The Early Game

I’ve talked a bit here about the need for depth in social games — the need for an elder game that keeps you playing after you’ve grasped the primary gameplay.  This need is showing up in the “dangerous curves” we’re seeing in many of the first-gen social games topping out and drifting downward as people tire of the same-old gameplay.  There’s no doubt that it’s important to “avoid the VOID” in game design — where VOID is Varies Only In Difficulty (coined by Dan Arey, I believe).  In other words, if all you do is dial up the difficulty as the game moves along, it gets boring pretty quickly.

But on the other end — the nearer end, the one you have to get through to be able to worry about an elder game — things are heating up too.

As more social games come out and as the quality of gameplay and art in them gradually inches up, it’s becoming more and more vital to have a great early game experience .  This may not sound like rocket science, but it’s surprising how many games really don’t impel the player forward and miss opportunities to convert mildly interested visitors into evangelical fans.

A lot of social games walk the player through the first few actions of the game very carefully, with now-ubiquitous big green arrows pointing at what you should click on next.  While these sometimes get in the way of getting to enjoy a game quickly, they appear to work: Inside Social Games recently reported on some results from Mixpanel, saying that if you can get someone started on a tutorial, there’s better than a 90% chance that they’ll go to the next step — each step having that kind of conversion rate (which means you need to keep your tutorials short and sweet too!).

While I think tutorials are vital, I wonder about other ways to improve the early experience.  For example, on one project (upcoming!), we tried even making the typically boring “loading bar” more interesting and playful, adding to the feel of the game.  It seems to have worked well.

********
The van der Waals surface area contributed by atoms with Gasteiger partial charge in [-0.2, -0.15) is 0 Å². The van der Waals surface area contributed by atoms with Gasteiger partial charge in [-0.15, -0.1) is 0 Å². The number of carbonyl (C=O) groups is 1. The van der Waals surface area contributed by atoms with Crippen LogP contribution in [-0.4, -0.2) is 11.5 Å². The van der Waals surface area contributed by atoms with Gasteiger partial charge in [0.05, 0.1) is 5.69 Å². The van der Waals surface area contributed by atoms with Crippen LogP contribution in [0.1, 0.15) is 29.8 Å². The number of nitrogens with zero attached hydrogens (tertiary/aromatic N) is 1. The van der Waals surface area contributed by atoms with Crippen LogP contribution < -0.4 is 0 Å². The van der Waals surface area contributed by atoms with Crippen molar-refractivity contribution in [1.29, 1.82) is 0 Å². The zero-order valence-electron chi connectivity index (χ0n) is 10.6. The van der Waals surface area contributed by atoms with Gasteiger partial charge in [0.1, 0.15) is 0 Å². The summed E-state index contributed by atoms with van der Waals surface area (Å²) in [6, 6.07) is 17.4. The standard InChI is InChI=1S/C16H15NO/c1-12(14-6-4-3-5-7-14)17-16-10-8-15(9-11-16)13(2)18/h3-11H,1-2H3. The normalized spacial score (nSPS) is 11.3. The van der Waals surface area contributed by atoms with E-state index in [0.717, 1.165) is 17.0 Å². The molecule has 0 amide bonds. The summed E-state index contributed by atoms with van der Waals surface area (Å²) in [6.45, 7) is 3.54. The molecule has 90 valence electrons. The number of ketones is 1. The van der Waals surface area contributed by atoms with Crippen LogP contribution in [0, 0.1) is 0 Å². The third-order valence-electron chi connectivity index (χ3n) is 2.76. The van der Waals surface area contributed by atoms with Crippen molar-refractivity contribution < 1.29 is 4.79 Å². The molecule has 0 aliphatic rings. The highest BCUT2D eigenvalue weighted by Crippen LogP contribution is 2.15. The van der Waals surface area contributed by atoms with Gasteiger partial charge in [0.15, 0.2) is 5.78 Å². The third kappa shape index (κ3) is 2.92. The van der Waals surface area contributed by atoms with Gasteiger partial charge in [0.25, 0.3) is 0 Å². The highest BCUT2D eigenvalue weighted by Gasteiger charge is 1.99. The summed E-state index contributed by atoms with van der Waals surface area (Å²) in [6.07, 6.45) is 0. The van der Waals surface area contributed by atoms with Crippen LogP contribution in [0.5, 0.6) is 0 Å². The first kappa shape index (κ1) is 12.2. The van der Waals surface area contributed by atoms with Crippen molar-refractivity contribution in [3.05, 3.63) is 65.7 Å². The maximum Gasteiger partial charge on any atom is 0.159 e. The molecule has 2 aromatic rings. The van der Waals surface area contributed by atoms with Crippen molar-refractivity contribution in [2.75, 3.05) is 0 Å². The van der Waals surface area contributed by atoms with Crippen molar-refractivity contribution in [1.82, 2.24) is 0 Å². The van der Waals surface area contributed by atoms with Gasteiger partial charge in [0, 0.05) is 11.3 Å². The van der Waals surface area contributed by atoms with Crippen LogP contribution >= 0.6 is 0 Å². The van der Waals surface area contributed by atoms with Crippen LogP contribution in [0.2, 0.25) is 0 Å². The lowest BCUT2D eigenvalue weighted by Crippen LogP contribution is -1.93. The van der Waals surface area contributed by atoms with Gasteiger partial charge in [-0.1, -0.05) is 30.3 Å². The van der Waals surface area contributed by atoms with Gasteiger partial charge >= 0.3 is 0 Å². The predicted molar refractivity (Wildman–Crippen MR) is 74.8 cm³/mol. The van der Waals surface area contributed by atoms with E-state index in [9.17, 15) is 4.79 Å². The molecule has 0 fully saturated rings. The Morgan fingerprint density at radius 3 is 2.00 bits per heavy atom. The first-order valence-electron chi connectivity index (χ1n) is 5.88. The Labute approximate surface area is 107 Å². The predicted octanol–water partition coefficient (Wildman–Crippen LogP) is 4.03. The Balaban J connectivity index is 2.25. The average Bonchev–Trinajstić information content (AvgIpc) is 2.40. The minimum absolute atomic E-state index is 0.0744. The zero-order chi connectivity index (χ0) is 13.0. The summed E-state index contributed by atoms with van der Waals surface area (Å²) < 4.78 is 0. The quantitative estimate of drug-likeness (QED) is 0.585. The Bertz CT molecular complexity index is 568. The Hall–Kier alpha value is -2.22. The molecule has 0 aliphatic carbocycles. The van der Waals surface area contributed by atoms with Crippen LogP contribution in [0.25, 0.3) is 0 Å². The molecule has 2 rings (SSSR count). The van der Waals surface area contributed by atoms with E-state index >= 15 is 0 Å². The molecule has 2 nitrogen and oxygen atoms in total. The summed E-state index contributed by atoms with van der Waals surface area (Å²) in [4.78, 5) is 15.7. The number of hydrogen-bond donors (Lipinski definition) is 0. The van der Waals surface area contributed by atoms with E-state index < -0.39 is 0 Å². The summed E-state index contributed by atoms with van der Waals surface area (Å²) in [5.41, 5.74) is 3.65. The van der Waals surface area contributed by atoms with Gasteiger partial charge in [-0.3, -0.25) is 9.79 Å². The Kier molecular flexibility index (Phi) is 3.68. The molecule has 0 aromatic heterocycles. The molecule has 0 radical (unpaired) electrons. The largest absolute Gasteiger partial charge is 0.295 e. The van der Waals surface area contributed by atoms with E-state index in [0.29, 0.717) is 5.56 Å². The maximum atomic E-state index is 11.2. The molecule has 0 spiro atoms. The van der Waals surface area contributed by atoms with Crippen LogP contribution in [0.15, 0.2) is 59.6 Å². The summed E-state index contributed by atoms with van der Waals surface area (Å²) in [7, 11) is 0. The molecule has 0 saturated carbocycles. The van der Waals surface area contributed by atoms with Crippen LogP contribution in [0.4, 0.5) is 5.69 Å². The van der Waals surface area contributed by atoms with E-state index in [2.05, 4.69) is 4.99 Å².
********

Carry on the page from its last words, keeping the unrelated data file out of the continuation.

This is another area ripe for growth and innovation in social games.  Given that the success of these games — where there is as little friction as possible to pick up the game, but also little friction in dropping it again if it’s boring or daunting — social games need to have a killer entrance, to grab the player right away: make them feel comfortable, engaged, intrigued, and excited all at the same time.  Even more difficult, these games need to not try to hang onto the player forever: with short play sessions you have to let them go — but in a way that will keep that first-time visitor coming back.

What are the best examples of early gameplay in social gameplay that you’ve seen?  What are some ways you think we can improve?

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6 Comments on “The Early Game”

  1. […] the original post: The Early Game « Online Alchemy arrows-pointing, avoid-the-void, difficulty, game, gets-boring, nearer, other-words, player, […]


  2. Allan Says:

    Star Wars: Knights of the Old Republic has a wonderful beginning (and middle for that matter). We’ve played through the first chapter a dozen times or more to explore the various character types.

    Not a MMO, but still…


    /love the Rancor


  3. Allan Says:

    I also like the early game in A Tale in the Desert. Right at the start of a tale it is possible for an individual or small group to keep up with the tech curve and build a nice camp. The middle game lost me.


  4. Mike Sellers Says:

    KOTOR is still tops in terms of narrative overall; their early game is worth emulating.

    I played ATitD only briefly, and a long time ago. MMOs have a difficult task with early games, both in terms of each individual player, and in terms of the world overall. True story: the first time I played WoW, I completely failed to notice the big yellow “!” over the quest NPC’s head. That one failure made the first few minutes of the game not very much fun, and got me seriously off the track of the “expected” newbie experience. There’s something to be said for giving the player training wheels that lock them in a bit, just so long as you don’t weld them on (as we used to say in usability-land).


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  6. I agree and you definitely bring up some good points. Some games really don’t seem to care about the users beginning experience. I agree with Allen that the knights of the ould republic did a great job. Fable and Diablo also did a great job at story telling and keeping interest up in the early stages.


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